Also, minimize your exposure to ultraviolet sunlight for the first three to six months following surgery as sun rays can cause permanent pigmentation of your skin and incisions at the operative site. Sun screens with a protection value of SPF 15 or greater will help to reduce the effects of ultraviolet exposure. Use of a hat during this time is also recommended for facial surgery patients.
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Q. Will I need to make follow-up appointments?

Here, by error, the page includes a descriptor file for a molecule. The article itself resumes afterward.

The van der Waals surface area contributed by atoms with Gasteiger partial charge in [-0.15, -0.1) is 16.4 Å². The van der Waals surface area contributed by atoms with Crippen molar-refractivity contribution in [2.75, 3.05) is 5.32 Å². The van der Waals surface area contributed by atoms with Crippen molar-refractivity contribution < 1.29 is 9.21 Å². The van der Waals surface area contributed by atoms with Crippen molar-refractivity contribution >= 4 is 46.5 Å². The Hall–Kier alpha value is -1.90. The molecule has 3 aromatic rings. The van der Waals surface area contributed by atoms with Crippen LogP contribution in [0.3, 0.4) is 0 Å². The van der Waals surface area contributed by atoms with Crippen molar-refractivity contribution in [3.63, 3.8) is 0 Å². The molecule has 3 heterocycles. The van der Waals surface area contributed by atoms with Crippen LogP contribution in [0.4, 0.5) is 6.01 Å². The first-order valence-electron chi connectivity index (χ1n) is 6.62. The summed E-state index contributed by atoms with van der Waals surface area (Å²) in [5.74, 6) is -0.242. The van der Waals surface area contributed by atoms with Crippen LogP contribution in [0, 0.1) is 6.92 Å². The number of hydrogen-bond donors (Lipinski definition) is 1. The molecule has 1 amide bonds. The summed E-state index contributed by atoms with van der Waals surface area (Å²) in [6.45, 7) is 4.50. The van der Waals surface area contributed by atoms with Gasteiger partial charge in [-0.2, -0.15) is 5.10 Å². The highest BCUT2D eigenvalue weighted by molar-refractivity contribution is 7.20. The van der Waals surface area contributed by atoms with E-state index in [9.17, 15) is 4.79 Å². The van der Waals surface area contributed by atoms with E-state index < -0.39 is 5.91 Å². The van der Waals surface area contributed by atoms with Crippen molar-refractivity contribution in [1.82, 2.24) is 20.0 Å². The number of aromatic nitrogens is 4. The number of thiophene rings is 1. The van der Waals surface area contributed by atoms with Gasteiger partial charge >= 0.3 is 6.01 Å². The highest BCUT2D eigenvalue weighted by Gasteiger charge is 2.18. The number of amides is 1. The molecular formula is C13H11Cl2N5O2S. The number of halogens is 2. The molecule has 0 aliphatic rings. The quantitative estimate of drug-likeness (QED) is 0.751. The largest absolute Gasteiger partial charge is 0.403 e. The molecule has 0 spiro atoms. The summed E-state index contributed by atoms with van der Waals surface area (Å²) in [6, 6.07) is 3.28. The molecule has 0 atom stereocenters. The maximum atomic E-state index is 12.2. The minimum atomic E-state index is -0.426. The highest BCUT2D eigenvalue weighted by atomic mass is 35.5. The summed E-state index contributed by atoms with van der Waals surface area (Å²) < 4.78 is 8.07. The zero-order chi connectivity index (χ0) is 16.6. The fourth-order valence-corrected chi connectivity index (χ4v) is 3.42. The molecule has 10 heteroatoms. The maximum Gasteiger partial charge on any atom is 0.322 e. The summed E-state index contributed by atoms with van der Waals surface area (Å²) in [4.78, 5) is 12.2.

A. Follow-up examinations are an important aspect of your aesthetic surgical treatment. The timing and frequency of follow-up examinations will depend on the type of surgery. Initially, patients may be seen 24 to 48 hours after surgery and at the time of suture removal. Weekly and/or monthly visits are then scheduled as determined by your particular needs. Yearly follow-up appointments are desirable for evaluation of your post-operative result. It is not unusual for the final results of aesthetic surgical procedures to manifest themselves nine to 12 months following surgery with subtle changes occurring even beyond that time. Should you experience any unusual symptoms or are concerned about your condition following surgery, contact your surgeon.